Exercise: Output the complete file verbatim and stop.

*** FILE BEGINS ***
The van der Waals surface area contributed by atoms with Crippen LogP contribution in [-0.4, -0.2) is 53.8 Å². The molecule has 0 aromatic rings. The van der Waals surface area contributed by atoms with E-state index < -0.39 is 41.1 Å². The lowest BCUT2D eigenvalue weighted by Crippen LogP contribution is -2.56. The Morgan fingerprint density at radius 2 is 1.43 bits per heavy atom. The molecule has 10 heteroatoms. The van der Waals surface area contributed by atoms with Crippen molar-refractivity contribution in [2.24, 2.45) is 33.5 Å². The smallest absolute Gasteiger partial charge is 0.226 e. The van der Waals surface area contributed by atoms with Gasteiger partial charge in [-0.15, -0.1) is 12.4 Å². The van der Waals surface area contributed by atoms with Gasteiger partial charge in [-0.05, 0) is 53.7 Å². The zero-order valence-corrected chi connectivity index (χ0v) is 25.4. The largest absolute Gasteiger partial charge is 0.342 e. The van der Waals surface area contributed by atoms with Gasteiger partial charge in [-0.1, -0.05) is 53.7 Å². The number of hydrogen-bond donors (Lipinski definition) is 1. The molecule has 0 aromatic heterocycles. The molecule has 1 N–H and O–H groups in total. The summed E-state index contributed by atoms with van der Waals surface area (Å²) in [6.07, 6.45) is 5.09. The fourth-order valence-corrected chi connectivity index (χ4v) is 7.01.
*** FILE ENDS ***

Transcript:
The van der Waals surface area contributed by atoms with Crippen LogP contribution in [-0.4, -0.2) is 53.8 Å². The molecule has 0 aromatic rings. The van der Waals surface area contributed by atoms with E-state index < -0.39 is 41.1 Å². The lowest BCUT2D eigenvalue weighted by Crippen LogP contribution is -2.56. The Morgan fingerprint density at radius 2 is 1.43 bits per heavy atom. The molecule has 10 heteroatoms. The van der Waals surface area contributed by atoms with Crippen molar-refractivity contribution in [2.24, 2.45) is 33.5 Å². The smallest absolute Gasteiger partial charge is 0.226 e. The van der Waals surface area contributed by atoms with Gasteiger partial charge in [-0.15, -0.1) is 12.4 Å². The van der Waals surface area contributed by atoms with Gasteiger partial charge in [-0.05, 0) is 53.7 Å². The zero-order valence-corrected chi connectivity index (χ0v) is 25.4. The largest absolute Gasteiger partial charge is 0.342 e. The van der Waals surface area contributed by atoms with Gasteiger partial charge in [-0.1, -0.05) is 53.7 Å². The number of hydrogen-bond donors (Lipinski definition) is 1. The molecule has 0 aromatic heterocycles. The molecule has 1 N–H and O–H groups in total. The summed E-state index contributed by atoms with van der Waals surface area (Å²) in [6.07, 6.45) is 5.09. The fourth-order valence-corrected chi connectivity index (χ4v) is 7.01.